Resolve to Evolve: Set Your Yogic Intentions

January 1, 2018

Set an intention and infuse the new year with positive change.

On New Years Eve I did a yoga workshop with the wonderful Julie Smerdon at Shri Yoga. I used this time to reach deep inward and look for what it was that I intended for myself in that class and in my life for the coming 12 month cycle.

I’ve often found this time of year to be especially powerful in enhancing my yoga practice. Of course, yoga is always a powerful practice, but the gift of the new year brings deep reflection and introspection that can amplify processes of self-inquiry, expanding our spiritual awareness and commitment to yogic living. I’ve had a bit of a hiatus from yoga in 2017, becoming pretty laissez faire with my practice. So, with my word for 2018 being “change” I wanted to change that, and bring back consciousness and intentionality to my practice and my life.

woman in yoga pose

Resolve to Evolve: Set Your Yogic Intentions

Setting your practice intentions

Whether you do yoga at a studio, a gym or at home, it’s common practice to set an intention for your time on the mat. Like a new year’s resolution, an intention names something you’re seeking to attain for yourself and/or others. But unlike resolutions, intention-setting focuses less on goals and more on the journey which leads to certain outcomes.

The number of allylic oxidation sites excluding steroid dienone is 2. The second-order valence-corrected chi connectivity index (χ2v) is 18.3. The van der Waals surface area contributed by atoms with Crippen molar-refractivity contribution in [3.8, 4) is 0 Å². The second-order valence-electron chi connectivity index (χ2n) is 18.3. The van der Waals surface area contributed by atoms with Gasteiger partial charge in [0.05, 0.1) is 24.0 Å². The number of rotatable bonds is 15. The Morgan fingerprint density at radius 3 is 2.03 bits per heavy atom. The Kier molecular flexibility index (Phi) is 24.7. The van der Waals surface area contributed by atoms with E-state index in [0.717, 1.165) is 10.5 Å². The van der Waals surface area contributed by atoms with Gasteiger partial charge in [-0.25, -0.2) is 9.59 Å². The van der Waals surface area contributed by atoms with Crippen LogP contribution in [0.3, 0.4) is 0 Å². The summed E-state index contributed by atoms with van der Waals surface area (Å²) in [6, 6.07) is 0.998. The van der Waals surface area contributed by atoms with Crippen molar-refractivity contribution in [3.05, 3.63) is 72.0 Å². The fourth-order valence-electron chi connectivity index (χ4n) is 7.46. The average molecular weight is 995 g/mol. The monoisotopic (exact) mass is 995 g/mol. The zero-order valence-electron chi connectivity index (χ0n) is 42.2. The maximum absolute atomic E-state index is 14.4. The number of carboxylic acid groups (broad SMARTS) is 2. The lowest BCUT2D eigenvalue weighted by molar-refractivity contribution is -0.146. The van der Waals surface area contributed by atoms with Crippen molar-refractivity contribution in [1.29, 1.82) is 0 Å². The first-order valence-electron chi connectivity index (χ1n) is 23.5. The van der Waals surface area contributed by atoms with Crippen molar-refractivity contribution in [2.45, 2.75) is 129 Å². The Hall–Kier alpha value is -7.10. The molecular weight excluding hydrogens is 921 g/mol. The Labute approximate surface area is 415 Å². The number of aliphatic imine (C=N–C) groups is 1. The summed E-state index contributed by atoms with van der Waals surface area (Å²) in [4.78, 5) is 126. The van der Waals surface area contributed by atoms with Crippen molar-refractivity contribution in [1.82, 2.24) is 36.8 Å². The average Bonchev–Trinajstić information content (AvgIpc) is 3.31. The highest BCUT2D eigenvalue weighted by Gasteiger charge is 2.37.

For example, a new year’s resolution might be something like “I will lose 5 kilos” whereas an intention might be “I will practice self-care by eating nourishing and healing foods.” Both examples are specific in their wording, but the intention of self-care requires us to change our internal attitudes in order to practice self-love and, thus, self-care. You can probably already see how this s shift in thinking will bring positive affects beyond weight loss and will not stop once the five kilos  are gone.

This example illustrates how intentions have the power to create an inner change in samskaric patterns of thought. Samskara, which means “impression” in Sanskrit, refers to the habits and patterns that keep us stuck in the versions of ourselves we seek to “improve” when the new year dawns. Intentions seek to address this residue from within in order to achieve change, where as resolutions most often set awareness on the achievement of something externally. The difference is subtle, but important.

In Patanjali’s Yoga Sutras, it is said that samskaras cannot be erased by simply going into the mind and clearing them away. Rather they can be eradicated over time by journeying inward and realizing the peace and joy that is our true nature: “The moment you understand yourself as the true Self, you find such peace and bliss that the impressions of the petty enjoyments you experienced before become as ordinary specks of light in front of the brilliant sun. You lose all interest in them permanently. That is the highest non-attachment.”

If done right, an intention will not only lead us to achieving a check-list of external improvements, it will give us the self-led support we need to realize our true nature. Not only can intention setting bring about general self-improvement, but can also lead to increased self-compassion. How does that sound for a good start to your 2018?

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